Issues around endoscopy waiting times, Lynch Syndrome and the introduction of a new screening test called a faecal immunochemical test (FIT) were some of the main issues raised during a recent debate at the National Assembly for Wales where several Assembly Members spoke in support of our Spotlight on Wales report and the need to improve services across all Health Boards in Wales. The Cabinet Secretary for Health gave a comprehensive response to the issues debated and reassurance that challenges around Wales’ diagnostic services, the roll out of FIT and also Lynch Syndrome were very much in hand. Read about the debate, Assembly Members support and watch it back here.
With your support, we can achieve so much more! With help from our campaigners we have secured universal lynch syndrome testing for ALL bowel cancer patients in Wales; our supporters have provided evidence to the Assembly Health Committee to put pressure on the Welsh Government and the NHS to take steps to solve the crisis in our endoscopy services and alongside the wonderful supporters in England, our Wales campaigners helped to secure agreement from the Welsh Government to lower the screening age for screening from 60 to 50. You too can help make a difference, please sign up here.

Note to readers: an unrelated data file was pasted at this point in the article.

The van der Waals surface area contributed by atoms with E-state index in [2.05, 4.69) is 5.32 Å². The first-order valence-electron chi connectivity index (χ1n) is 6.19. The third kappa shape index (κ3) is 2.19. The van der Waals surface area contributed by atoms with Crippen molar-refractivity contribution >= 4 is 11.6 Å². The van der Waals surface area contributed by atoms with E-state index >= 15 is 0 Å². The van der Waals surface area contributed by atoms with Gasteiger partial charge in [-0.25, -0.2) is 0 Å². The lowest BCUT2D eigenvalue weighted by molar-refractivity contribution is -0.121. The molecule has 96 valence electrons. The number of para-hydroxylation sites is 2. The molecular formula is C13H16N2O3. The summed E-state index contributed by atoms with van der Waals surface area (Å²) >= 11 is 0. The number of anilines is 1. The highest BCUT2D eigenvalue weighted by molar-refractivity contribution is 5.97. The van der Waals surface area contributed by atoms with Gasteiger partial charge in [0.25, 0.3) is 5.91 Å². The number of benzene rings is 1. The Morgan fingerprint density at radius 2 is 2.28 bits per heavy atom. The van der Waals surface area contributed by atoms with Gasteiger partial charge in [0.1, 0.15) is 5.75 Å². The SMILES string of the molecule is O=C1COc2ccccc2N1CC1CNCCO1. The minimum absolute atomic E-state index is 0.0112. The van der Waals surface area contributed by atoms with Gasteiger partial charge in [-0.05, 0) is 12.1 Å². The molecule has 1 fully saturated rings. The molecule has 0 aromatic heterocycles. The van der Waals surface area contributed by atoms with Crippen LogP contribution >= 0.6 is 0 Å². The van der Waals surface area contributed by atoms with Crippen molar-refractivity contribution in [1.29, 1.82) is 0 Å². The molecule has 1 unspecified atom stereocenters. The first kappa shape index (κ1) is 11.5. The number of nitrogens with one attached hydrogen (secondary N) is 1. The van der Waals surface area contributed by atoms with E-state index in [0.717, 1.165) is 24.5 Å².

We work with others
At Bowel Cancer UK we love to collaborate and work with others to improve outcomes for people with cancer and are involved in a number of groups, Alliances and Boards which means we can bring all the evidence we have to bear upon bowel and wider cancer policy development in Wales.
We have representations on a number of for a including:
- Bowel Screening Wales' FIT Implementation Board
- Wales Cancer Alliance
- Cancer Implementation Group (CIG) sub group on Detecting Cancer Early
- CIG Detecting Cancer Early sub group on screening
- Welsh Government’s Endoscopy Implementation Group
- Health and Care Research Wales Public Involvement Delivery Board
For more information and to feed in any issues through these groups please contact our Lowri Griffiths, our Head of Wales Lowri.firstname.lastname@example.org
We encourage people to take part in the screening programme
In Wales the bowel cancer screening programme is available to all 60-74 year olds.